November 2014 Issue
TUFC's new scholarship program provides $1,000 over two semesters to a college student studying urban forestry. The recipient must be a U.S. citizen, a Tennessee resident attending a Tennessee college or university, a junior or senior with a minimum 3.0 GPA, and enrolled in a forestry program with an urban forestry concentration.
The scholarship honors Bruce Webster, the long-time Division of Forestry employee, one of the founders of TUFC. Application
Two sites designated TUFC arboretaOld Gray Cemetery in Knoxville and St. George Independent School in Collierville have been added to the list of Level 1 arboreta. The 1850-era cemetery has more than 40 labeled species and features unique identification stones. St. George's, located on 250 acres next to the Wolf River, has 33 labeled trees and was designed by the school's students. TUFC arboreta
West chapter meets December 18
The next meeting of the West Tennessee chapter of TUFC meets Thursday, December 18, at Memphis Botanic Garden at 1pm. The Strategic Planning Committee meets November 5 at 1:30pm at MBG.
Eric Bridges demonstrates tree measuring at the recent urban forester advisor class sponsored by the West chapter.
Learn permaculture in Clarksville November 8
The Preparedness Council of Tennessee presents a lecture and hands-on demonstration about creating sustainable agriculture, gardens, farms, and self-maintained habitats. Learn to create natural ecosystems in your own backyard from 10am to 2pm November 8. Cost is $10, and registration deadline is November 5. More
Signal Mountain celebrates fall Arbor Day
Signal Mountain celebrated fall Arbor Day with a tree planting and a poetry contest. Here is the fifth-grade class of Signal Mountain Christian School just before planting redbuds in front of their new academic building.
Davidson County forms
emerald ash borer taskforce
As Davidson became the 39th Tennessee county quarantined for emerald ash borer, Metro Nashville created a taskforce to address education and mitigation issues.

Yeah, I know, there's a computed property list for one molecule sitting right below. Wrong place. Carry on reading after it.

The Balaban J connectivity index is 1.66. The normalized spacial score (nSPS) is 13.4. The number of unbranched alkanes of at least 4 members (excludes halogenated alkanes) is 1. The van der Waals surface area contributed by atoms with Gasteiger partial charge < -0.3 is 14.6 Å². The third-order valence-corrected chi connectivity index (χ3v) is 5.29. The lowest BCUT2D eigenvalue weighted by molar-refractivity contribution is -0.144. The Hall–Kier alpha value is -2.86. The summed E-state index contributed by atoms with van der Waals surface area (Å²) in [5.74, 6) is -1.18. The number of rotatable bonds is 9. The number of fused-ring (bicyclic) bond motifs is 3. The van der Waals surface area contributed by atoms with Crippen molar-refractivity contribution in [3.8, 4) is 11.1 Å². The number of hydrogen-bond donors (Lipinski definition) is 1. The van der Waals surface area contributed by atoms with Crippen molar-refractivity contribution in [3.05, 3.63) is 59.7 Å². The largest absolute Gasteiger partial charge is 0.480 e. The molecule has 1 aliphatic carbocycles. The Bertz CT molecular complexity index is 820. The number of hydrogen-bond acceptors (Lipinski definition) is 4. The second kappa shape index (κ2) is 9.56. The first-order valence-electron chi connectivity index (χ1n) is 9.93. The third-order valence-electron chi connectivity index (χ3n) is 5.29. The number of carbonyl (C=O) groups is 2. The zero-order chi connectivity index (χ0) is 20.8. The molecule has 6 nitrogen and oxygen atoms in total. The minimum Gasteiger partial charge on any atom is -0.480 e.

Metro horticulturalist Jennifer Smith convened a meeting of federal, state, and local officials, professional arborists, and nonprofit representatives, led by the Division of Forestry's Heather Slayton.
The taskforce says that emerald ash borer cannot be contained, and all ash species are at risk of dying. Significant ash trees can sometimes be saved with permanent chemical treatments, if diagnosed early. The most important way to slow the spread of EAB is to stop moving firewood.
Vanderbilt University in Nashville introduces a website featuring its extensive campus arboretum. The site includes an arboretum blog as well as links to two self-guiding tree tours for mobile devices. More
Commercial Horticultural Expo opens November 18 in Memphis
A two-day conference at the Agri-Center in Memphis focuses on tree failure, pruning practices, disease-resistant trees, common diseases for plants and lawns, and using herbicides. Pesticide and ISA points are available. Schedule, registration
Two webinars focus on
tree boards, ordinances
North Carolina Urban Forestry Council presents two webinars for municipal tree advocates: Seven Habits of Highly Effective Tree Boards November 18 and Tree Care Ordinances December 16. Oregon State College of Forestry instructor Paul Ries speaks on tree boards, and Pete Smith of the Arbor Day Foundation talks about tree ordinances. Both webinars are 11am to noon Eastern. Register here
and sustainable urban
and community forests